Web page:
Blogger’s creed

I decided that as a belated introduction post, I should write a list of things that I believe about art, about the anime industry, and about my personal standing on some hot button issues. Some of these were already adressed in earlier posts, others will be in the future, and some are too self-evident or mundane to waste a whole post on them.

  • I believe that matters of taste are mostly subjective. Even if there is a line beyond which we can separate objectively good art from bad, I’m much more interested in narrowing that area down, than expanding it.
  • I believe that all genres that are based on an attempt to produce a certain reaction out of it’s viewers have the potential to be done well, with artistic skill, or done badly, as soulless pile of tropes. This includes the reactions of titillation (ecchi) and adoration (moe). I’m interested in finding out what makes them work well.
  • I believe that the desire to be popular in the largest possible population, and the desire to be acclaimed by a small niche of devoted fans that recognize your work as superior art, are both legitimate, healthy directions for artists. I’m fascinated by the art of finding out what has mass appeal, and making money with it, but on a personal level, I’m more pleased by niche works that were tailor-made for me and a few thousand other people with the same oddly specific interest. As long as the industries can support themselves, none of these need to change.
  • I believe that Sturgeon’s Law is always in effect, and that it’s an ultimately not a bad thing. Many of our grievances wold be solved if we  would sometimes lay back, and realize that no matter what we do, 90% of everything will be crap, so there is no reason to start panicking or hating genres just because their crap is more transparent at a first sight.
  • I believe that financially speaking, the anime industry is in a good, sustainable position.
  • I think the quality of an anime is in 85% dependent on the original story’s writer, 10% on the key members of the animation team, and 5% on the studio commissioning it. The common emphasis on certain studios as sources of high quality is an illusion based on these studios’ luck at gathering the first two elements to themselves, and so is the idea that certain studios have their own stories and styles.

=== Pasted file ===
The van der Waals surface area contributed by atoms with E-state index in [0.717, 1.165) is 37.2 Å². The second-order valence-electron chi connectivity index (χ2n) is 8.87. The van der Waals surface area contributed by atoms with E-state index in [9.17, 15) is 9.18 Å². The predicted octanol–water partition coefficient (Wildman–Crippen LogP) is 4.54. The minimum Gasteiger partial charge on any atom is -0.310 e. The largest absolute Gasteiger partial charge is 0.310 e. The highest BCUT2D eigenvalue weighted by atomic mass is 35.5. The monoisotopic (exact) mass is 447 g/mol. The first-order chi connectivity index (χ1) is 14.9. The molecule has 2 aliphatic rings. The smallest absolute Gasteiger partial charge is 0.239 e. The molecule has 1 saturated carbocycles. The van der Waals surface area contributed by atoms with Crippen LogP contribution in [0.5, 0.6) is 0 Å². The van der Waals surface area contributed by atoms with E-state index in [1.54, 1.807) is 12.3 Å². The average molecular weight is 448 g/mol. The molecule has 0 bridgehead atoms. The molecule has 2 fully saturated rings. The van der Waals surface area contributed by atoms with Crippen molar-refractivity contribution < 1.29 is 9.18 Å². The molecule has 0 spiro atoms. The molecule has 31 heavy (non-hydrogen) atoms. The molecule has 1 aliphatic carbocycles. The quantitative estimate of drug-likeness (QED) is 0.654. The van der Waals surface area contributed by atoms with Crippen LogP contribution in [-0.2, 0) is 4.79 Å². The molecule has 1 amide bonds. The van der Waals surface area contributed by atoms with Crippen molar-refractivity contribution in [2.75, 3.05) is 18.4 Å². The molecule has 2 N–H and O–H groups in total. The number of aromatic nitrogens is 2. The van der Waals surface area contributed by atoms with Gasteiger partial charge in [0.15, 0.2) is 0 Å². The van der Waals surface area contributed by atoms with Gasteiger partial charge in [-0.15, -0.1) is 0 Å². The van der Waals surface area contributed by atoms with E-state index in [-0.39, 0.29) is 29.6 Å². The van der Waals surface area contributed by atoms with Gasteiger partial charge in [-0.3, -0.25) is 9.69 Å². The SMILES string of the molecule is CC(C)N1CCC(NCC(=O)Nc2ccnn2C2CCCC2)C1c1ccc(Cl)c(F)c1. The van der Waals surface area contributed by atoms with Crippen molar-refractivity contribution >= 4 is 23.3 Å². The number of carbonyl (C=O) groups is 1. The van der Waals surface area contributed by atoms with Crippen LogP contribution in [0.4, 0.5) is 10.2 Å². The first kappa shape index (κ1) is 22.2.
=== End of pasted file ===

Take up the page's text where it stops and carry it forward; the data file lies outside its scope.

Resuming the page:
• I’m confident in my theory that the publishing industry’s profits tend to gravitate towards the better  products, and that even if it is an imperfect process with an element of randomness, on the long term it helps the art, not destroying it.
  • I believe that the typical low production values, and cost-cutting measures that all Japanese media uses, are not a bug, but a feature. I really appreciate  how these methods make room for so many different stories to be told.
  • I’m more positive than critical about Anime’s “japaneseness”. This applies to my preferences in subtitles, that I would rather see using the occasional loanwords and common fanspeak terms, than imperfect workarounds just for the sake of being fully english, if a choice is necessery.
  • I believe that anime piracy as a method of following the presently running anime for those who can’t get simulcastings, is all right. The intended audience isn’t supposed to pay for viewing the first TV airing either, the average Japanese otaku only buys a small fragment of series that he legally watches.  It’s not our fault that we don’t live in Japan, obviously we shouldn’t  be expected to blindly buy everything either.
  • I believe that lolicon is meh. I’m personally not attracted to it, but neither am I morally outraged by it, and physically speaking, I’m not more squicked out by it than by most other fetishes that I don’t have.
  • I believe that the anime fandom has an issue with overhating, rather than overrating shows. Part of the reason why it feels like nothing great was made since the 90’s, is that in this huge internet community, anything with a visible fault will be welcomed with a memetic overeaction of that fault in a bandwagon effect.  while anything that would have a chance at universal popularity, gets hit in the face with Hype Backlash almost immediately, by people who are intent on making sure that we won’t “overrate” anything.

5 responses to “Blogger’s creed

  1. ‘I think the quality of an anime is in 85% dependent on the original story’s writer, 10% on the key members of the animation team, and 5% on the studio commissioning it.’

    Yes! I love this. While I like how the fandom has become very much studio-focused now, as it does inform an anime fan’s view considerably, it’s mostly aesthetic and tone that gets affected. Ultimately very little matters so much as the story!

    Great entry.

  2. By the way, in case anyone’s wondering, I’m on a teeny-weeny hiatus for the exam season.
    I just didn’t want to write a whole entry about that, because an “I’m not dead” post at the top of a blog with an old date, is one of the saddest images ever.

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